C library function - fgets()


The C library function char *fgets(char *str, int n, FILE *stream) reads a line from the specified stream and stores it into the string pointed to by str. It stops when either (n-1) characters are read, the newline character is read, or the end-of-file is reached, whichever comes first.


Following is the declaration for fgets() function.

char *fgets(char *str, int n, FILE *stream)


  • str − This is the pointer to an array of chars where the string read is stored.

  • n − This is the maximum number of characters to be read (including the final null-character). Usually, the length of the array passed as str is used.

  • stream − This is the pointer to a FILE object that identifies the stream where characters are read from.

Return Value

On success, the function returns the same str parameter. If the End-of-File is encountered and no characters have been read, the contents of str remain unchanged and a null pointer is returned.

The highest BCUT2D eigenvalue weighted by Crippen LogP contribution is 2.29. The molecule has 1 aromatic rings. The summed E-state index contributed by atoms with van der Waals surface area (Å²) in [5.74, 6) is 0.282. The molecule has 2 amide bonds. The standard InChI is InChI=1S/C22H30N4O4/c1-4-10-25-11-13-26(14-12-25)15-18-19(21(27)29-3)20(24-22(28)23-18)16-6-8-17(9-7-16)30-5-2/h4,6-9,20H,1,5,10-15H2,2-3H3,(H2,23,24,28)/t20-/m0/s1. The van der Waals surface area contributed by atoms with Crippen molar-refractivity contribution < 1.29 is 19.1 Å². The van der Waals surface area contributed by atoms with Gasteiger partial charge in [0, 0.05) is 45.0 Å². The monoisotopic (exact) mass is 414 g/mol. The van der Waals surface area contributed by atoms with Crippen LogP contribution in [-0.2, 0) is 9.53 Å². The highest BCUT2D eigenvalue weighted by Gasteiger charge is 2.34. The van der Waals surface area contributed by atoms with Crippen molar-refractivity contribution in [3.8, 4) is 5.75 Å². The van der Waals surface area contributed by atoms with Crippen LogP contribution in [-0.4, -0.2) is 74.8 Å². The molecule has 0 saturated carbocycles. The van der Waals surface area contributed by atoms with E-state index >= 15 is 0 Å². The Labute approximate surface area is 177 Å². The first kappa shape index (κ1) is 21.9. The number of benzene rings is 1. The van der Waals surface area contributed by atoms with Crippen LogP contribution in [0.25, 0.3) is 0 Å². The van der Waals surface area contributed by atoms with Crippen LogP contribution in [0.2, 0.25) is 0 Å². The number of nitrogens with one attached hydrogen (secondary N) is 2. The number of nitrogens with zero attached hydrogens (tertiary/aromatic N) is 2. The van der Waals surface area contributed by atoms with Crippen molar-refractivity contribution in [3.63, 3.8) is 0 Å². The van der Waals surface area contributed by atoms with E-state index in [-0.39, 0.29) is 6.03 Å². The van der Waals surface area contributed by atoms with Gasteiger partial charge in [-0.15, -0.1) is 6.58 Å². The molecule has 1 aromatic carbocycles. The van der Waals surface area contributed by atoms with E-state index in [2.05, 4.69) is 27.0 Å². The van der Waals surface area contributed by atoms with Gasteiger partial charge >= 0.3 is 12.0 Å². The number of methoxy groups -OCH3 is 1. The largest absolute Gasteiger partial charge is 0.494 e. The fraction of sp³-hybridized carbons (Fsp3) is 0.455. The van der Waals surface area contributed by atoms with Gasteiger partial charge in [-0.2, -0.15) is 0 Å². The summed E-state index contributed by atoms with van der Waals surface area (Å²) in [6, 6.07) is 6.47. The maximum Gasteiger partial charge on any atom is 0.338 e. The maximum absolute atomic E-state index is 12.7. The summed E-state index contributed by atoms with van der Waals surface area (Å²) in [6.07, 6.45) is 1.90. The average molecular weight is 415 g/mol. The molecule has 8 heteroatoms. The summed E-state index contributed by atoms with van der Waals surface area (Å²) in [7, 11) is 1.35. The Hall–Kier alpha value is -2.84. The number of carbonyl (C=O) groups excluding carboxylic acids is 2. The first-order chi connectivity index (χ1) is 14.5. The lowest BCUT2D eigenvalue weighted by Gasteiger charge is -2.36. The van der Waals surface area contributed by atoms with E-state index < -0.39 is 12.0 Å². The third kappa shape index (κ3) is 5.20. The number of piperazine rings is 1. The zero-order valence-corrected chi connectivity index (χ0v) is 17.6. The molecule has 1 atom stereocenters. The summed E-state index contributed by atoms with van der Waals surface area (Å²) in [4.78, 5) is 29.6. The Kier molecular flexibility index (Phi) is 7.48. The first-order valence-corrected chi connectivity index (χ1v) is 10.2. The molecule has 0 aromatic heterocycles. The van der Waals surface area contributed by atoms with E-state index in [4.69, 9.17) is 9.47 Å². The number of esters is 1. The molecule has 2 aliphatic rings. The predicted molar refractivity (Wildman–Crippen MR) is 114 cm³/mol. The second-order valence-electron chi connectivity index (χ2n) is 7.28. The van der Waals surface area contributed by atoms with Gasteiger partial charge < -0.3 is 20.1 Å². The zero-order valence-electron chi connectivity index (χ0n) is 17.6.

If an error occurs, a null pointer is returned.


The following example shows the usage of fgets() function.

#include <stdio.h>

int main () {
   FILE *fp;
   char str[60];

   /* opening file for reading */
   fp = fopen("file.txt" , "r");
   if(fp == NULL) {
      perror("Error opening file");
   if( fgets (str, 60, fp)!=NULL ) {
      /* writing content to stdout */

Let us assume, we have a text file file.txt, which has the following content. This file will be used as an input for our example program −

We are in 2012

Now, let us compile and run the above program that will produce the following result −

We are in 2012